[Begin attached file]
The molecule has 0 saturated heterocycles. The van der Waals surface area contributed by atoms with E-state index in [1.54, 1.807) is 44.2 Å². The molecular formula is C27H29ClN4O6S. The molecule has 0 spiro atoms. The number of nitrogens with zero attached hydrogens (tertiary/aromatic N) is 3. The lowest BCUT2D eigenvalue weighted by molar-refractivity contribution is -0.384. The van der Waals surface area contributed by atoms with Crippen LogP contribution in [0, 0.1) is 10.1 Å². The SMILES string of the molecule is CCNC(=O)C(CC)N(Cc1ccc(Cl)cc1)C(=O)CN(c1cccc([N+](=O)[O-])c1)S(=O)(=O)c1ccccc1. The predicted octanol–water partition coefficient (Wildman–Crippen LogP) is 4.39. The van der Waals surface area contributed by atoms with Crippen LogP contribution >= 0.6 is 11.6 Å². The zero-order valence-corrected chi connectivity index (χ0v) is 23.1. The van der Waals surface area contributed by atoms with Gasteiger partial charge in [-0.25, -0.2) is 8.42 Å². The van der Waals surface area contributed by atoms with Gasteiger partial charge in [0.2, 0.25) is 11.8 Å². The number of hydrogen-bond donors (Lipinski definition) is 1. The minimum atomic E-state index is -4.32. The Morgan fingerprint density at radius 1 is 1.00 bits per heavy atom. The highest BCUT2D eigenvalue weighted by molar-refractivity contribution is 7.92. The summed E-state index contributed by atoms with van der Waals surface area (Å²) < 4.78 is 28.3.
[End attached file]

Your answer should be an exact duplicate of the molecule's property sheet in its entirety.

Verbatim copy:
The molecule has 0 saturated heterocycles. The van der Waals surface area contributed by atoms with E-state index in [1.54, 1.807) is 44.2 Å². The molecular formula is C27H29ClN4O6S. The molecule has 0 spiro atoms. The number of nitrogens with zero attached hydrogens (tertiary/aromatic N) is 3. The lowest BCUT2D eigenvalue weighted by molar-refractivity contribution is -0.384. The van der Waals surface area contributed by atoms with Crippen LogP contribution in [0, 0.1) is 10.1 Å². The SMILES string of the molecule is CCNC(=O)C(CC)N(Cc1ccc(Cl)cc1)C(=O)CN(c1cccc([N+](=O)[O-])c1)S(=O)(=O)c1ccccc1. The predicted octanol–water partition coefficient (Wildman–Crippen LogP) is 4.39. The van der Waals surface area contributed by atoms with Crippen LogP contribution >= 0.6 is 11.6 Å². The zero-order valence-corrected chi connectivity index (χ0v) is 23.1. The van der Waals surface area contributed by atoms with Gasteiger partial charge in [-0.25, -0.2) is 8.42 Å². The van der Waals surface area contributed by atoms with Gasteiger partial charge in [0.2, 0.25) is 11.8 Å². The number of hydrogen-bond donors (Lipinski definition) is 1. The minimum atomic E-state index is -4.32. The Morgan fingerprint density at radius 1 is 1.00 bits per heavy atom. The highest BCUT2D eigenvalue weighted by molar-refractivity contribution is 7.92. The summed E-state index contributed by atoms with van der Waals surface area (Å²) < 4.78 is 28.3.